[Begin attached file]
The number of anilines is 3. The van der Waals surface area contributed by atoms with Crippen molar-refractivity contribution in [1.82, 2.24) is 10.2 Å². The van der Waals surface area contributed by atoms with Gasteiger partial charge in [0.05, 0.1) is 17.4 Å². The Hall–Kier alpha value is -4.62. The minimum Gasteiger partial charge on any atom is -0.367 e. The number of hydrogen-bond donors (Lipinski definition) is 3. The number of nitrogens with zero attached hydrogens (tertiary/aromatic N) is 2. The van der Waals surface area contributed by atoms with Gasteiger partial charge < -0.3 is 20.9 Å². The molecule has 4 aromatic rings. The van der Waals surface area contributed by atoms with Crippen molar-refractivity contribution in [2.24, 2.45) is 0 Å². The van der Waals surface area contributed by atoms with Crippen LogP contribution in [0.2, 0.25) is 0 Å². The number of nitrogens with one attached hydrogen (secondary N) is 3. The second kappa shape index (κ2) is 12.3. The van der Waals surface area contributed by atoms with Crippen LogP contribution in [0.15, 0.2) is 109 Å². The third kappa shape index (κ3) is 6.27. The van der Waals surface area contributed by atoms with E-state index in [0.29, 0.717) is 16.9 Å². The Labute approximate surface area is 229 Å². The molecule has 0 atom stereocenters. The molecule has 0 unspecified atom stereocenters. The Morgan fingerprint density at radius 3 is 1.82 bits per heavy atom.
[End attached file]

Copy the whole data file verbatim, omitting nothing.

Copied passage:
The number of anilines is 3. The van der Waals surface area contributed by atoms with Crippen molar-refractivity contribution in [1.82, 2.24) is 10.2 Å². The van der Waals surface area contributed by atoms with Gasteiger partial charge in [0.05, 0.1) is 17.4 Å². The Hall–Kier alpha value is -4.62. The minimum Gasteiger partial charge on any atom is -0.367 e. The number of hydrogen-bond donors (Lipinski definition) is 3. The number of nitrogens with zero attached hydrogens (tertiary/aromatic N) is 2. The van der Waals surface area contributed by atoms with Gasteiger partial charge < -0.3 is 20.9 Å². The molecule has 4 aromatic rings. The van der Waals surface area contributed by atoms with Crippen molar-refractivity contribution in [2.24, 2.45) is 0 Å². The van der Waals surface area contributed by atoms with Crippen LogP contribution in [0.2, 0.25) is 0 Å². The number of nitrogens with one attached hydrogen (secondary N) is 3. The second kappa shape index (κ2) is 12.3. The van der Waals surface area contributed by atoms with Crippen LogP contribution in [0.15, 0.2) is 109 Å². The third kappa shape index (κ3) is 6.27. The van der Waals surface area contributed by atoms with E-state index in [0.29, 0.717) is 16.9 Å². The Labute approximate surface area is 229 Å². The molecule has 0 atom stereocenters. The molecule has 0 unspecified atom stereocenters. The Morgan fingerprint density at radius 3 is 1.82 bits per heavy atom.